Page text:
Nonlocal Nonlinear Diffusion: Variational Principles, Optimal Control, and Approximation

Student thesis: Master Thesis and HD Thesis

• Marcus Johan Schytt
4. term, Mathematics, Master (Master Programme)
This thesis explores a nonlocal nonlinear thermal diffusion law inspired by peridynamics, a nonlocal reformulation of classical mechanics. The primary objective is
to establish an existence theory for nonlocal equilibrium states based on the Dirichlet principle of minimum energy. By rigorously defining and analyzing nonlocal
analogues of gradient and divergence operators, we prove the existence and uniqueness of nonlocal equilibrium states, characterizing them as weak solutions to a nonlocal p-Laplacian law. Dual formulations are derived using Kelvin’s principle of
minimum complementary energy, and their well-posedness is established through
the Ladyzhenskaya-Babuška-Brezzi theory and Fenchel-Rockafellar duality. Furthermore, we demonstrate the convergence of nonlocal equilibrium states to their local
counterparts as the nonlocal interaction horizon vanishes, drawing on relevant results
from Bourgain-Brezis-Mironescu and Ponce.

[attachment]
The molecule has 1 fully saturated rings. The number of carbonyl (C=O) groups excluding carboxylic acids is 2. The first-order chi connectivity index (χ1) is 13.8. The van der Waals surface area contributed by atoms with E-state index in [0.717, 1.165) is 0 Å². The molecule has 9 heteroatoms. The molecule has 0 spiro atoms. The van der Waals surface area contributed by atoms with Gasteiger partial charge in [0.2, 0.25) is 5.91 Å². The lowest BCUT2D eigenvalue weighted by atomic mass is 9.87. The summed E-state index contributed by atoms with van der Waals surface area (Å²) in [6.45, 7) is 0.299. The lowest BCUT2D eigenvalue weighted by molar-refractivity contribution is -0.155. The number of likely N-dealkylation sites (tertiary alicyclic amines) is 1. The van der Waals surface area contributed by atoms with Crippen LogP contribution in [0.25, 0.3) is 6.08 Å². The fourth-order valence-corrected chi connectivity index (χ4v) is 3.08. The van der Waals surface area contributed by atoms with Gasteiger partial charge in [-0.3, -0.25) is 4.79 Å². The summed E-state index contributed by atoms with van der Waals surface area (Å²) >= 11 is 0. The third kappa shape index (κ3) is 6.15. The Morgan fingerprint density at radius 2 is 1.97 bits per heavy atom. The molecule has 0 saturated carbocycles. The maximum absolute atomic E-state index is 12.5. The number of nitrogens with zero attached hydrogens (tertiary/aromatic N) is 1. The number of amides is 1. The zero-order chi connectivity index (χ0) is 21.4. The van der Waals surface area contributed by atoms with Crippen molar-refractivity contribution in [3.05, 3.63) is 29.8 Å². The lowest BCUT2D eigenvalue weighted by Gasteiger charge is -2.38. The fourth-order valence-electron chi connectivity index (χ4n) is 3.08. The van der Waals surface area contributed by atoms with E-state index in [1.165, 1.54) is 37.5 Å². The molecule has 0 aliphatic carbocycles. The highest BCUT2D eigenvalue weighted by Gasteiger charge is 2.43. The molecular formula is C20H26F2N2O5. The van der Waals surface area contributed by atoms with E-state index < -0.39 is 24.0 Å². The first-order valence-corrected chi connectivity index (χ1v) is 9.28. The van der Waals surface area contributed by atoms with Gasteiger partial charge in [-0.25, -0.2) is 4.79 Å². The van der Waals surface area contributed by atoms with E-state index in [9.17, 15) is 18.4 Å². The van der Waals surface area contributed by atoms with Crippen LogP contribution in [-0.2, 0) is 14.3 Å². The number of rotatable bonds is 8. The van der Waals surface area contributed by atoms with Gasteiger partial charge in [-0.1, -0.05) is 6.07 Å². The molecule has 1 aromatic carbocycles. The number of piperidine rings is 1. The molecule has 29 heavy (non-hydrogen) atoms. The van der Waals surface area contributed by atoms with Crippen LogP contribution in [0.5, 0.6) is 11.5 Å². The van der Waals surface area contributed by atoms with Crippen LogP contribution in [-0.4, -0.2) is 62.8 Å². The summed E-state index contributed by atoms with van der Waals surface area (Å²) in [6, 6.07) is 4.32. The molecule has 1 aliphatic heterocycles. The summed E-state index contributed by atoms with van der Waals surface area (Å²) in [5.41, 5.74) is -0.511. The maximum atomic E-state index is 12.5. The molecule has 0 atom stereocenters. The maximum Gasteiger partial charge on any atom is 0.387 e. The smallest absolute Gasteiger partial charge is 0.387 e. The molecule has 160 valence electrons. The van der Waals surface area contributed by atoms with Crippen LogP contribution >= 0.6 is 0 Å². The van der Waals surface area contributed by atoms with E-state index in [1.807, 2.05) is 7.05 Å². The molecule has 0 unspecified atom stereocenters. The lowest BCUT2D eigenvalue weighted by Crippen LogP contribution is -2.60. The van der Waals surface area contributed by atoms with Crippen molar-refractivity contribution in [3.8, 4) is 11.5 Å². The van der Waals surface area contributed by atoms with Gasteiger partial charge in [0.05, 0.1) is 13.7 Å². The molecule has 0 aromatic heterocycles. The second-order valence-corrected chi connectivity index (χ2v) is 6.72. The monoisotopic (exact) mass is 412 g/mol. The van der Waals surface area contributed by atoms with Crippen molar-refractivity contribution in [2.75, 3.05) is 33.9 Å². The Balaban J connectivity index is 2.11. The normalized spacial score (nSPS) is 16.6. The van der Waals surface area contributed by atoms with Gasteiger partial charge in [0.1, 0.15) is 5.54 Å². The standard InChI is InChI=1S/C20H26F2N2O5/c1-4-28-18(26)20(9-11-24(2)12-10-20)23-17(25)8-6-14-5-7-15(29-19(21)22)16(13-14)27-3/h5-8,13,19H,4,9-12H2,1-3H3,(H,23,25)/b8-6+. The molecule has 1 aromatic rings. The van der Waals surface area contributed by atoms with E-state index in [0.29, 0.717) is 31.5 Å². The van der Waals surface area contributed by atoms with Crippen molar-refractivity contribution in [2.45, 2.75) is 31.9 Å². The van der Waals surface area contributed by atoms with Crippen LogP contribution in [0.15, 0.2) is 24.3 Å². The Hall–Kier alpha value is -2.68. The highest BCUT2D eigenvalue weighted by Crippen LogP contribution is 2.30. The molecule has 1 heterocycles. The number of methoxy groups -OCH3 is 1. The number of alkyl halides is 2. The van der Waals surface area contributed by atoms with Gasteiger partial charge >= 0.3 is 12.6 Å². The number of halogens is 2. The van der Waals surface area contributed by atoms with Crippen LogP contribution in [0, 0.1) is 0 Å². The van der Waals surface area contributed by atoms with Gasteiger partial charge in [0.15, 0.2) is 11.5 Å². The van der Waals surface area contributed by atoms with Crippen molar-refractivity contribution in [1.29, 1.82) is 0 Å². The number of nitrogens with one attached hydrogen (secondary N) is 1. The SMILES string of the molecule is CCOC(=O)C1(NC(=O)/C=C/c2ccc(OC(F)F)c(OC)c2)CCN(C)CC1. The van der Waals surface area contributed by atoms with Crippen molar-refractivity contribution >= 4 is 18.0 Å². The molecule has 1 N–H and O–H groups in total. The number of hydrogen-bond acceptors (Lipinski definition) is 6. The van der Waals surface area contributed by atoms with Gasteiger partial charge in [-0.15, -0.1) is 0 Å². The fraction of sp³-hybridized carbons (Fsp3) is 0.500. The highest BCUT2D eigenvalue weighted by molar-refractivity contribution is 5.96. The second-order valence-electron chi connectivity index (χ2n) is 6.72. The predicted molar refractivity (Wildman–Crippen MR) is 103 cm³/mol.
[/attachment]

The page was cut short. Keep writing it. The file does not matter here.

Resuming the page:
The scope narrows down to linear diffusion, specifically focusing on the formulation and analysis of nonlocal optimal control and obstacle problems. Interestingly,
the analysis of linear-quadratic optimal distributed control problems closely mirrors
the corresponding local analysis. However, for locally ill-posed nonlinear control in
conductivity, nonlocal analogues yield practical solutions without additional regularization. Similarly, we analyze nonlocal obstacle problems with minimal assumptions
on the obstacles. We argue that nonlocal modeling proves advantageous in considering discontinuous conductivities and obstacles, which pose challenges in the local
theory.
Lastly, the thesis investigates the numerical approximation of equilibrium states.
We demonstrate the extension of the finite element method to the nonlocal case,
albeit with increased computational costs. Rigorous analysis confirms the convergence of finite element approximations to the nonlocal equilibrium state, and this
is supported by a series of numerical experiments. Additionally, we apply the nonlocal finite element approximations to solve nonlocal optimal control and obstacle
problems
Language English 2 Jun 2023 97
ID: 532694123